The Tarbosaurus Project

A cooperation between the Paleontological Museum, University of Oslo, Norway and Institute of Paleobiology, Polish Academy of Sciences, Warsaw, Poland.



During a postdoctoral research project entitled "Jaw mechanism in carnivorous dinosaurs – function and variation of the intramandibular joint of theropods" Jørn H. Hurum’s main interest was with the tyrannosaurids. In the autumn of 1998, a nearly complete lower jaw of Tarbosaurus was prepared by a team consisting of Bjørn Lund, Hans Arne Nakrem, Øyvind Enger and Jørn H. Hurum from the Paleontological Museum, Oslo with help from Tomasz Sulej of the Institute of Paleobiology, Polish Academy of Sciences, Warsaw.

The preparation of the lower jaw was complicated because it was preserved together with the left side of the skull. The lower jaw was disarticulated from the skull and its constituent bones were separated. Silicone moulds of these were made during the 14 days spent in Poland after which Prof. Halszka Osmólska suggested the skull should be prepared in Oslo. This was a big challenge which we accepted without hesitation. For the past 8 years, Hurum had been working with specimens of small multituberculate mammal specimens from the Polish-Mongolian Expeditions. The change from the smallest vertebrates of the Gobi Desert to one of the largest, was a challenge in preparation techniques and logistics. A multituberculate has a skull size between 20 and 30 millimetres and the Tarbosaurus specimen has a skull length of 1,2 meters.

Tarbosaurus bataar

Tarbosaurus is a close relative of Tyrannosaurus rex and they were of similar size. While Tarbosaurus roamed in Mongolia, Tyrannosaurus was the king of the late Cretaceous in North America.

The specimen of Tarbosaurus prepared in Norway has the catalogue number ZPAL MgD-I/4. It was found in Nemegt, Gobi Desert, Mongolia by the Polish-Mongolian Expeditions led by Prof. Zofia Kielan-Jaworowska in 1965. The specimen was partly eroded and only the left leg, the hip and 13 vertebrae were collected. The remaining parts of the skeleton were collected in 1970. The right side of the skull is eroded away, and a few of the internal skull bones are missing.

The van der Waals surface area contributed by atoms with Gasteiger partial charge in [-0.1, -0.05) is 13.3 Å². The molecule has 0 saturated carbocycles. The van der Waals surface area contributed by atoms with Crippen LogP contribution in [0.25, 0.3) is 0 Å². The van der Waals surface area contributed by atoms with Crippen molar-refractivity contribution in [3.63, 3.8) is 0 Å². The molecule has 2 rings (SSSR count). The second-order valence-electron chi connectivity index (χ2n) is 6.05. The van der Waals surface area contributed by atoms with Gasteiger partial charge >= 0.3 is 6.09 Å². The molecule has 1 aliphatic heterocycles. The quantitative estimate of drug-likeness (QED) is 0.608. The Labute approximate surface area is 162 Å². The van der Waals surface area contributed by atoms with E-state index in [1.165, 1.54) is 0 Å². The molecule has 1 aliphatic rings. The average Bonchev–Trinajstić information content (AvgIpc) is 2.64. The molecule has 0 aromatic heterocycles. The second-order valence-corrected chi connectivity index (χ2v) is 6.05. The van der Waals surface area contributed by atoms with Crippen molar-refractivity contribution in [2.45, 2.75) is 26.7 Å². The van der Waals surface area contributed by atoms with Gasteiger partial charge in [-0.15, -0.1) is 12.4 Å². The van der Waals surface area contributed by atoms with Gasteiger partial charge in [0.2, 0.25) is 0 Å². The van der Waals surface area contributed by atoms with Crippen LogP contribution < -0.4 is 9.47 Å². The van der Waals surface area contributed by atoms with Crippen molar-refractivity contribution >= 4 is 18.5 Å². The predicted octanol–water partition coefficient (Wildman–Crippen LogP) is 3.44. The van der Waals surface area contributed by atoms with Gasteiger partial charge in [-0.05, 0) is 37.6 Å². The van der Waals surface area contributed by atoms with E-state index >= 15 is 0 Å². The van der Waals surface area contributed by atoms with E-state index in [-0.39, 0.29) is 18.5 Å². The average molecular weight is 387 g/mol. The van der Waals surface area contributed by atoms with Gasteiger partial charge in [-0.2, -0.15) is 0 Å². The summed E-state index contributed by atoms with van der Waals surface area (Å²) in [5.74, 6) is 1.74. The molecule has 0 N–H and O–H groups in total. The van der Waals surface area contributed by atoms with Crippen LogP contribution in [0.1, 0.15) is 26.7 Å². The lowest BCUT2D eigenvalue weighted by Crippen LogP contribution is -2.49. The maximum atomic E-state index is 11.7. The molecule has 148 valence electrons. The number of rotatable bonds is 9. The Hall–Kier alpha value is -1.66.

Fig. 1. The skull still in a wooden crate before the removal of the lower jaw (photo: Jaroslaw Stolarski).

For us, the erosion of the skull was fortunate. Had it been a complete specimens, we would have never be allowed to prepare it as we did. Usually such a valuable specimen is only prepared from the outside. As it was, we took the skull apart bone by bone to reveal many new structures and this specimen is the first Tarbosaurus that can be studied both from the inside and outside. The tools we used.

Problems we want to solve during the study of this specimen:

  • Some scientists believe that Tarbosaurus bataar and Tyrannosaurus rex are so much alike that the former belongs to Tyrannosaurus Only a detailed comparison of the two can solve this problem.
  • Most scientists claim that the skull and lower jaw of tyrannosaurids were as loosely articulated as in varanoids and snakes today. This means that the flexibility allowed lateral flexion for increasing gape, or maybe it functioned to absorb, or soften, impact during biting.
  • Some scientists claim that the robustness of the skull and lower jaws gave a rigid crushing bite.

We hope to solve these questions when the descriptions and comparisons are completed in 2001.

Publications from the project:

Hurum, J. H. & Currie, P. J. (in press): The crushing bite in tyrannosaurids. Journal of Vertebrate Paleontology. 10 pp. 2 figures. [Describes the lower jaw in Tarbosaurus and Tyrannosaurus].

Sabath, K. & Hurum, J. H. (manuscript): The skull of Tarbosaurus bataar. Acta Paleontologica Polonica (2001).

The preparation

The lower jaw was prepared in Poland in October 1998 and the skull was prepared in Norway in May 1999. A daily Internet diary documented the preparation of the skull while the remaining work was recorded more sporadically. This site was made for a Norwegian audience in 1999, and translated to English in April 2000.

The team

Daily reports during the preparation, May 1999

May 3 May 4 May 5 May 6
May 7 May 8 May 10 May 11
May 12 May 13 May 14 May 18


Reports on the work with the specimen since the preparation

About the Russian specimens of Tarbosaurus
About the Tyrannosaurus "Sue"




Publisert 25. jan. 2010 11:22 - Sist endret 12. aug. 2020 14:43